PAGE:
Chef Jeremiah Tower, director Lydia Tenaglia discuss new film

jeremiah-tower_the-orchard-courtesy-copy
The Orchard/Courtesy

Related Posts

Although never trained in the culinary arts, when Jeremiah Tower stepped into Berkeley’s own Chez Panisse in 1972 looking for a job, he was hired on the spot for adding cream and salt to a pot of soup that was boiling in the kitchen. Over the next 20 years, Tower would become a name synonymous with culinary innovation.

After a continuing disagreement with Chez Panisse’s Alice Waters, Tower left the restaurant and continued to expand his vision, eventually opening Stars in San Francisco — a restaurant that was synonymous with luxury and innovation. Then, in the late ‘90s, Stars fell and Tower disappeared from the culinary scene. For two decades, very little about Tower was heard — until 2014, when he surprised the world by emerging as head chef at New York’s Tavern on the Green. “Jeremiah Tower: The Last Magnificent,” produced by Anthony Bourdain and directed by Lydia Tenaglia, documents the rise and fall of the infamous chef, along with his surprising return to the spotlight.

The documentary begins with Tower’s childhood in the restaurants of luxurious ocean liners. As his parents take him on lavish trips to exotic countries, Tower discovers the tastes of the world in the menus of the ships. He recounts racks of lambs, lobster and, most vividly, a glittering croquembouche, a confection that has remained on his mind to this day.

“I did croquembouche for two, for four, for six, you know, depending on the size of the table,”  Tower reflected of his 1978 New Year’s Eve dinner at Chez Panisse. “Nearly drove me crazy because I thought the perfect croquembouche is finalized when the caramel is just set, otherwise it might as well be this table,” he said, adding a flourishing knock to the hardwood he sat next to.

In the film, many of the formative moments in Tower’s career — such as his experience with his first tower of croquembouche — are recreated as hazy, dreamlike flashbacks that fit in seamlessly with the spliced footage of a bustling Chez Panisse or the lively kitchens of Stars. Tenaglia, one of the creative minds behind the Emmy award-winning “Anthony Bourdain: Parts Unknown,” brings this fantastical air to the chef — one that builds Jeremiah Tower into the mystic, almost god-like figure of the culinary world that he had come to be.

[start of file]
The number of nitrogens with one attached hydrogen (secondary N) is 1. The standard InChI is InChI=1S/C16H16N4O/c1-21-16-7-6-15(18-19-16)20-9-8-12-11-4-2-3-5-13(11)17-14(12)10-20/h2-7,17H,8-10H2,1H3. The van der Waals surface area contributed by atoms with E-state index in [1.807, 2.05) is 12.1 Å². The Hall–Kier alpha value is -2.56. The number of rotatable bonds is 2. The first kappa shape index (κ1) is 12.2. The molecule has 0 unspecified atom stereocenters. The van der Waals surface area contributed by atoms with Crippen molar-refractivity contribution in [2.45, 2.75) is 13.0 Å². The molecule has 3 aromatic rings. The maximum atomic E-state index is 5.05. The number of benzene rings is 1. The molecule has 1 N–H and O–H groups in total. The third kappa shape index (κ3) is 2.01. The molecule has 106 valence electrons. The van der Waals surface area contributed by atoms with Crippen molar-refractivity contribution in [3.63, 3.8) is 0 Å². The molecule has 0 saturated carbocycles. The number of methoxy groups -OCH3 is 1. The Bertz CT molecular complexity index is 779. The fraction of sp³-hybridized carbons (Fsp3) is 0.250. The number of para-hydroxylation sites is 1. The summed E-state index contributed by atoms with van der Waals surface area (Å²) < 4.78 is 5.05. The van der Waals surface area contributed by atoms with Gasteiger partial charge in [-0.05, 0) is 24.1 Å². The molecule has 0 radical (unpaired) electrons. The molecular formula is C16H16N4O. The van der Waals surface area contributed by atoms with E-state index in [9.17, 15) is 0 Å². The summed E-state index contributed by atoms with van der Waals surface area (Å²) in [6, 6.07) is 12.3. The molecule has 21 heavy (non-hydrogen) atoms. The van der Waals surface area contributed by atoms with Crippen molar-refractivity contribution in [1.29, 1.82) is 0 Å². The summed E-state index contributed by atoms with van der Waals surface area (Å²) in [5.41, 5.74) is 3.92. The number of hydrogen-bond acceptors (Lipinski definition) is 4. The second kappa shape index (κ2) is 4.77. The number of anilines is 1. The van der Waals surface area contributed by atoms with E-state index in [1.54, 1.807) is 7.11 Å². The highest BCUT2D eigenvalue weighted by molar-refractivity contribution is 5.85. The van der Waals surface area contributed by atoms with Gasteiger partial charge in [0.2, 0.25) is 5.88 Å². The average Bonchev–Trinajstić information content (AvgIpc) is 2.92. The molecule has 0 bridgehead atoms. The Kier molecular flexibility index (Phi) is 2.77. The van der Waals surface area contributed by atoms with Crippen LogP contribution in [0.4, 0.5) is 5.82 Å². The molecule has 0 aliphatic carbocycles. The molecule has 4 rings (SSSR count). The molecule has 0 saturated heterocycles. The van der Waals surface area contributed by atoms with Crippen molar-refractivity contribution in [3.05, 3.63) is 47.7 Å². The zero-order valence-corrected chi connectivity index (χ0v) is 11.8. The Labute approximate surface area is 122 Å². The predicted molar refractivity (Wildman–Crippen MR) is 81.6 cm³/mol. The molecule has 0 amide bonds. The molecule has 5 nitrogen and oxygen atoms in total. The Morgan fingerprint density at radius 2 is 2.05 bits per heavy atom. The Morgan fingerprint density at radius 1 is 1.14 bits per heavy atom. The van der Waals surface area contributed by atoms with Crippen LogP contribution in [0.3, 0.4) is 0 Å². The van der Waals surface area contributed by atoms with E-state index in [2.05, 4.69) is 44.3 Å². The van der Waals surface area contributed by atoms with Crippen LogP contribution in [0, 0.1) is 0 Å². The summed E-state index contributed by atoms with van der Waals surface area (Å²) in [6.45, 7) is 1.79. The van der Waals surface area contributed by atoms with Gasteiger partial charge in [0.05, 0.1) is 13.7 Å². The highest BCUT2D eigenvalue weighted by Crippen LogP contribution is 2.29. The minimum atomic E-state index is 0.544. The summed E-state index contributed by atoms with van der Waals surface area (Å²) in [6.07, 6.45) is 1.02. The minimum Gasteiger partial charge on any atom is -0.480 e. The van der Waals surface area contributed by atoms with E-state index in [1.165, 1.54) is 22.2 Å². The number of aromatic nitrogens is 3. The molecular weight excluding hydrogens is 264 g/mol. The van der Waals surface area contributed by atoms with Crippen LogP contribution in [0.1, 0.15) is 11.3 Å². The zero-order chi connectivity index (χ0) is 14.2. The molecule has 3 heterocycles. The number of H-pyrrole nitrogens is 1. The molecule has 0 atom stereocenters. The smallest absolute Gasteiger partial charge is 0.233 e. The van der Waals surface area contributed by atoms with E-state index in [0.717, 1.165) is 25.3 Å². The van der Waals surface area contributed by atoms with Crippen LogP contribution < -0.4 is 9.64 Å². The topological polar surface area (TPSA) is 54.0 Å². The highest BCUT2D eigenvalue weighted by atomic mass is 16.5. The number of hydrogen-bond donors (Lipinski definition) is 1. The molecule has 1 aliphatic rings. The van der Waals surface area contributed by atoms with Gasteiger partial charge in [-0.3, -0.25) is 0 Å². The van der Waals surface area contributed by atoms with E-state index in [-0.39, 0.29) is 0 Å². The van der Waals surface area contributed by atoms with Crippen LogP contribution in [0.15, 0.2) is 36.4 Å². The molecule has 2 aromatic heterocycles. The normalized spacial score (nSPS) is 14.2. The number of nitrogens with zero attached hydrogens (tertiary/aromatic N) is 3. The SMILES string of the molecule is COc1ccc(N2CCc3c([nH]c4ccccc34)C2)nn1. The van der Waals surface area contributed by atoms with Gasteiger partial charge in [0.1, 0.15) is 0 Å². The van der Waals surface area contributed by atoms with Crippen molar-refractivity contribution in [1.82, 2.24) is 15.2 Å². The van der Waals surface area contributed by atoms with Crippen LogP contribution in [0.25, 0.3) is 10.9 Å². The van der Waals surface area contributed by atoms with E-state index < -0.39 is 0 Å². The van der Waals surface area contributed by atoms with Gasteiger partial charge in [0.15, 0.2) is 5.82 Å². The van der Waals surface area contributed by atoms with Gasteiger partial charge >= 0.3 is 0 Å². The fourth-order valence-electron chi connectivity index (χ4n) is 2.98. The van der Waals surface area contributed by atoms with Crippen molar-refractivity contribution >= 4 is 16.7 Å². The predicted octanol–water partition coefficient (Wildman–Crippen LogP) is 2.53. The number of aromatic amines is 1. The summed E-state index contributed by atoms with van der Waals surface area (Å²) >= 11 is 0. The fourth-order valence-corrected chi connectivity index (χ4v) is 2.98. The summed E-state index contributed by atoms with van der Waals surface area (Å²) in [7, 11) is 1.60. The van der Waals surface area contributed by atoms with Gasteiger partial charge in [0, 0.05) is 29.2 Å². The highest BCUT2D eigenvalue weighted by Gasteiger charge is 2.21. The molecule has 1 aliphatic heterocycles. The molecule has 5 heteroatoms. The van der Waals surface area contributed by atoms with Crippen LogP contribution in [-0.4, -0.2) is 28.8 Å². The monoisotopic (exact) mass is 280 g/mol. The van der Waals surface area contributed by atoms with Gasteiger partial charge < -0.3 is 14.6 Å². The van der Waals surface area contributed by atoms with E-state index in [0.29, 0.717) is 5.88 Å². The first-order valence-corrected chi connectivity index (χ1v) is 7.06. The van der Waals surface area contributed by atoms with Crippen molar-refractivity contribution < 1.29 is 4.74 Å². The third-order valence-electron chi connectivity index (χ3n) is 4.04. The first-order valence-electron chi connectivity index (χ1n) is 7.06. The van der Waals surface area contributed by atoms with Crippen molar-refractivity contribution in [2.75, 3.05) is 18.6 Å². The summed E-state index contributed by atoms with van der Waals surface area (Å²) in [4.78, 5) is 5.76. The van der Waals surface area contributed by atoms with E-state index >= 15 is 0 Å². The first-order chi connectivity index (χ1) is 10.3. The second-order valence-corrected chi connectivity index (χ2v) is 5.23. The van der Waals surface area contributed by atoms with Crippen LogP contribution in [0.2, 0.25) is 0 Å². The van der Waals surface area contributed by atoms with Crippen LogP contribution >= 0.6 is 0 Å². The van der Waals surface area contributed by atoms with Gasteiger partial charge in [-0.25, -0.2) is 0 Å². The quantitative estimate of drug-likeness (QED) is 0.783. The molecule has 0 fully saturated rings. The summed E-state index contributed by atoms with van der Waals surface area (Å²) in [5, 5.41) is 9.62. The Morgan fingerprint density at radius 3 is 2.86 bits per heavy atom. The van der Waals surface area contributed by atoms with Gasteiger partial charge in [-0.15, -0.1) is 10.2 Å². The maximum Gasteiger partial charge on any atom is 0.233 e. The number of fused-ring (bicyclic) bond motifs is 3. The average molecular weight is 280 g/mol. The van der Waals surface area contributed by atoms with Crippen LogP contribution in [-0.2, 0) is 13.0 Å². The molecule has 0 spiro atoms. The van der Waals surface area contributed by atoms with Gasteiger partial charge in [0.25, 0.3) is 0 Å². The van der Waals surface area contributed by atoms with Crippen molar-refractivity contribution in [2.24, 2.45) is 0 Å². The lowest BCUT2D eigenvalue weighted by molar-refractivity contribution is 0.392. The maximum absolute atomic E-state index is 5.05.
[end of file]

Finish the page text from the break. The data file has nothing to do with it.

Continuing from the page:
Tenaglia directed a vignette in which a young Jeremiah Tower is grilling fruit on the Newport Beach Pier. Although he was brought on as a side act, after being kicked out of the kitchen by the French chefs who had come on to host the dinner, he set up grills in front of the event and grilled an entire meal from appetizer to dessert. “After that, the food section moved from page three to the front page,” Tower added. “They actually started calling it the food section — all of these were firsts, no one had ever seen that before.”

The fear of Tower fading into obscurity colors the entirety of the film. Even as it follows his resurfacing in 2014 to join Tavern on the Green, Tower’s presence in the restaurant is met with sharp criticism. Tavern on the Green — a restaurant past its glory days — had hoped to use Tower’s legacy to bring itself back to the top. To the disappointment of Tower, review after review found that his food never could get back the allure that it once had when served against the background of Stars.  

Nevertheless, the documentary stands as a testament to Tower’s defiance of tradition and his resilience in the culinary arts. It proves that, even through the ups and downs of his career, Jeremiah Tower has remained a name in the culinary world that makes hairs stand and mouths water.

Contact Annalise Kamegawa at [email protected].